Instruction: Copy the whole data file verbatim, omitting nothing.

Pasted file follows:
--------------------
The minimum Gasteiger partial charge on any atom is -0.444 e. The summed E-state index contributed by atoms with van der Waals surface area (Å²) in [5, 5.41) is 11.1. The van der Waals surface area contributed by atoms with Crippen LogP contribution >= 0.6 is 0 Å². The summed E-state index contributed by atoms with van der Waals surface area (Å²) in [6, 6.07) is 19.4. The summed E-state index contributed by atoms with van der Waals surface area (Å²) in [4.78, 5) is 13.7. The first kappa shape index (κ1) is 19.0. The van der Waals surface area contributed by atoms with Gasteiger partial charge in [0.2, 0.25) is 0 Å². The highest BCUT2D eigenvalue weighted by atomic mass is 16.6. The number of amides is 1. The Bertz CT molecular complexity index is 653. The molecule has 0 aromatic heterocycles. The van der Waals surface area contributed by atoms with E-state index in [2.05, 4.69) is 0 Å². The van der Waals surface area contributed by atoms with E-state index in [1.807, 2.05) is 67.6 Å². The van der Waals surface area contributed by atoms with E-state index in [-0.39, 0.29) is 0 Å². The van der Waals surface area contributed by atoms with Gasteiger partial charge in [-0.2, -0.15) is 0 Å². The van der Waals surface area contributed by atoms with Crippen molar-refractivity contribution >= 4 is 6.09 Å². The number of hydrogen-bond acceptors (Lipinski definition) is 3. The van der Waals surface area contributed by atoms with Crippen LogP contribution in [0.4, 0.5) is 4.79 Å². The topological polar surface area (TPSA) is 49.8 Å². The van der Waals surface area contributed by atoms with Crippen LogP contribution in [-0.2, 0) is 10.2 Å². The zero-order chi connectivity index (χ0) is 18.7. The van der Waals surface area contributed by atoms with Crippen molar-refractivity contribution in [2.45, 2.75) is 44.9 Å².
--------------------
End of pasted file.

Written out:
The minimum Gasteiger partial charge on any atom is -0.444 e. The summed E-state index contributed by atoms with van der Waals surface area (Å²) in [5, 5.41) is 11.1. The van der Waals surface area contributed by atoms with Crippen LogP contribution >= 0.6 is 0 Å². The summed E-state index contributed by atoms with van der Waals surface area (Å²) in [6, 6.07) is 19.4. The summed E-state index contributed by atoms with van der Waals surface area (Å²) in [4.78, 5) is 13.7. The first kappa shape index (κ1) is 19.0. The van der Waals surface area contributed by atoms with Gasteiger partial charge in [0.2, 0.25) is 0 Å². The highest BCUT2D eigenvalue weighted by atomic mass is 16.6. The number of amides is 1. The Bertz CT molecular complexity index is 653. The molecule has 0 aromatic heterocycles. The van der Waals surface area contributed by atoms with E-state index in [2.05, 4.69) is 0 Å². The van der Waals surface area contributed by atoms with E-state index in [1.807, 2.05) is 67.6 Å². The van der Waals surface area contributed by atoms with E-state index in [-0.39, 0.29) is 0 Å². The van der Waals surface area contributed by atoms with Gasteiger partial charge in [-0.2, -0.15) is 0 Å². The van der Waals surface area contributed by atoms with Crippen molar-refractivity contribution >= 4 is 6.09 Å². The number of hydrogen-bond acceptors (Lipinski definition) is 3. The van der Waals surface area contributed by atoms with Crippen LogP contribution in [0.4, 0.5) is 4.79 Å². The topological polar surface area (TPSA) is 49.8 Å². The van der Waals surface area contributed by atoms with Crippen LogP contribution in [-0.2, 0) is 10.2 Å². The zero-order chi connectivity index (χ0) is 18.7. The van der Waals surface area contributed by atoms with Crippen molar-refractivity contribution in [2.45, 2.75) is 44.9 Å².